CAINE, JONATHAN SAUL, and CRAIG B. FORSTER, University of Utah, Dept. of Geology and Geophysics
Fault zones can control fluid flow in petroleum reservoirs by acting as seals, conduits, or combined conduit-seal systems. Evaluating their fluid flow properties, however, requires a sound understanding of the episodic mechanical and geochemical processes that control the evolution of fault zone architecture through geologic time. Integrated outcrop studies and laboratory analyses of Fault 6, east Greenland, reveal several key controls on the permeability structure of normal faults found in heterolithic reservoirs. Fault 6 is one of a system of normal faults which form an onshore analog for fault compartmentalized Upper Carboniferous through Lower Cretaceous sandstones and shales. It displays 65 m of displacement and comprises two components: a fault core and a damage zone (whose intensity decreases with distance from the fault core).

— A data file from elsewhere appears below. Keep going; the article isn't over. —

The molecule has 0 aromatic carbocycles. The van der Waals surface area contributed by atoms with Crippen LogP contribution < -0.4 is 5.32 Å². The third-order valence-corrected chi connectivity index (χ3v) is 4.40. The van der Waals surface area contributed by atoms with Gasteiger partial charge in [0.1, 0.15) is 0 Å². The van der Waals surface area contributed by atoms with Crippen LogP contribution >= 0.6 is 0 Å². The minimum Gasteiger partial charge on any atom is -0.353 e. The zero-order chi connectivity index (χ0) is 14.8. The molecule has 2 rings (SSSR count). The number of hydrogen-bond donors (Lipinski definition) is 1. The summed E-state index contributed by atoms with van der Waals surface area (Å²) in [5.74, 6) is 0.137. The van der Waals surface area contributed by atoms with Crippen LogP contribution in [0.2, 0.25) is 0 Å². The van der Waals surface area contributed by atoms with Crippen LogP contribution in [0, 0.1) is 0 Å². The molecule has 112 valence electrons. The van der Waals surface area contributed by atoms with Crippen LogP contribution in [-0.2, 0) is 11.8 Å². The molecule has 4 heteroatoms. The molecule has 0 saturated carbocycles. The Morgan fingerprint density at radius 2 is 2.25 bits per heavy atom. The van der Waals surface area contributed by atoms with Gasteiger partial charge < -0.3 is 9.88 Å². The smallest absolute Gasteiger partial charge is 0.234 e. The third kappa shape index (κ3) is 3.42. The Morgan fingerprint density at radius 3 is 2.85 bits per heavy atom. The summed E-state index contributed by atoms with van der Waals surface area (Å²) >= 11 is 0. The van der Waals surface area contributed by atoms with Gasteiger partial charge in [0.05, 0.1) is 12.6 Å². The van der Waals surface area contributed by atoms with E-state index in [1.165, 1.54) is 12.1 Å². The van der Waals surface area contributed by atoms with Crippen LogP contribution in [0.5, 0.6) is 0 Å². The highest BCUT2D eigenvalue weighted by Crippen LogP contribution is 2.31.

The heterogeneous lithology (clay-rich gouge and silicified breccia) of the fault core reflects the way that the protolith is assimilated into, and modified within, the fault zone to create a low-permeability seal. The damaged zone comprises a network of subsidiary structure., (e.g., small faults, fractures, veins, and folds) that yield a region of enhanced permeability surrounding the fault core. The combination of both high and low permeability rocks within the fault zone produces a complex conduit-seal system that restricts fluid flow across the fault while providing anisotropic pathways for flow along the fault. Where such faults can be identified in producing reservoirs they might be represented in reservoir simulations as distinct features with an anisotropic permeability structure that varies along the fault.
AAPG Search and Discovery Article #90937©1998 AAPG Annual Convention and Exhibition, Salt Lake City, Utah